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Old 03-15-2010, 10:41 AM
 
Location: On the Rails in Northern NJ
12,381 posts, read 23,413,258 times
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New Brunswick,NJ - for a college city its pretty quiet, except for a rumbling of a train every 2 mins.

Jersey City - for a city of its size its very quiet and peaceful even the downtown is queit , except for the PED traffic.
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Old 04-04-2016, 06:45 PM
 
5 posts, read 4,229 times
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Quote:
Originally Posted by JerseyPhanatic View Post
Responding to your post six years later... There are no quiet places here anymore.
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Old 04-05-2016, 07:12 PM
 
124 posts, read 102,481 times
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Quote:
Originally Posted by tijlover View Post
My vote goes to New York City.

On two recent trips there, no car alarms (I believe they're illegal), $350 fines for honking your horn in a residential neighborhood, never heard a loud, thumping boom car the whole time I was there, no police sirens either.
Don't listen to this guy. Loud cars and sirens absolutely exist. When I lived in that old building all the wood on the building would vibrate when strong car subwoofers passed. Without regulation I sincerely believe that the old wood buildings would collapse 1 century earlier from the subwoofers (i.e. if a building would've lived 1900-2200, it'd collapse more like 2100, if it would've lived 1900-2300 it'd collapse in 2200 and so on). I've recall hearing a car alarm as late as September 2013 (did they ban them? I didn't realize) They went off so much in the past that I unintentionally knew exactly how many times each wow sounded and in what order by high school "wow-wow wow-wow wow-wow wow-wow (higher pitched) wow-wow wow-wow wow-wow wow-wow (lower pitched) wow! wow! wow! wow! wow! wow! wow! wow! (pitch 1 again) woooooup! (accelerating rising pitch) woooooup! (ditto) taw TAH! taw TAH! taw TAH! taw TAH! (repeat until the thing turns off)". Taws are low pitched, TAHs are high. Some of my earliest toddler memories are of car alarms. They're not free by the way and no one ever pays attention to them because it was 99+% likely that someone just bumped the car or touched it without any intention of stealing.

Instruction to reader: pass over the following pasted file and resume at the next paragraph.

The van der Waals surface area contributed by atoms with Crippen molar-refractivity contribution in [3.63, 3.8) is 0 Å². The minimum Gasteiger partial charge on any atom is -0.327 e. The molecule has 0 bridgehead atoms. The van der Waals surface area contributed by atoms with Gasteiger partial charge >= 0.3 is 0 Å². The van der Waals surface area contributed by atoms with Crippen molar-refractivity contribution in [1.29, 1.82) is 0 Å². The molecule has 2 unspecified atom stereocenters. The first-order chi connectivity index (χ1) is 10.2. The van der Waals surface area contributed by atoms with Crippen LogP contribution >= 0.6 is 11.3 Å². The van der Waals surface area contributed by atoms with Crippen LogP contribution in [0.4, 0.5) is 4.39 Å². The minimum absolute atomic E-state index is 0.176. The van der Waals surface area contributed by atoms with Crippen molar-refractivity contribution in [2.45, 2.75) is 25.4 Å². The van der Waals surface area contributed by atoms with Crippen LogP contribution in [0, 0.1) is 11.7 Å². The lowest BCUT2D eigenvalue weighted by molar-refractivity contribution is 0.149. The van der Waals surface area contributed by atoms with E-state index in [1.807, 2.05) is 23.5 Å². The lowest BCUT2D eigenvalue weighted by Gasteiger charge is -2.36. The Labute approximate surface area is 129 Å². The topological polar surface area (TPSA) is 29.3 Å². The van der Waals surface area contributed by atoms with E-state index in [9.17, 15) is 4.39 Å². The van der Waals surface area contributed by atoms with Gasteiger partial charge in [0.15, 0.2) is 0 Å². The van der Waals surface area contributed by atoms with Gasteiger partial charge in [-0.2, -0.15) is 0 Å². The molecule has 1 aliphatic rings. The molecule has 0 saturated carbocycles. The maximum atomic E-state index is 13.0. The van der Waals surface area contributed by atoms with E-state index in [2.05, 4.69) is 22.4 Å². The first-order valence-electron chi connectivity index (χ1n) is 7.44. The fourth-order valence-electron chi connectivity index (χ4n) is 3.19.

You will always hear other peoples' music in New York City. Often stupid music. Often Spanish. Often grandpa music that hasn't been new in 40 years. God forbid your upstairs neighbor walks on your ceiling alot and blasts dumb songs like Stevie Wonder's I Can Feel It All Over and has a powerful sound system. Also ice cream trucks. You might hear the ice cream truck jingle for an hour every night. Even in April or November. I once lived where a school bus drove a whole block backwards very, very slowly every 4 pm while beeping (not weekends). What the hell is wrong with that guy? It's not a dead end street.

And people will honk if you jaywalk improperly. Since you didn't grow up in it, I sincerely suggest that you don't choose New York.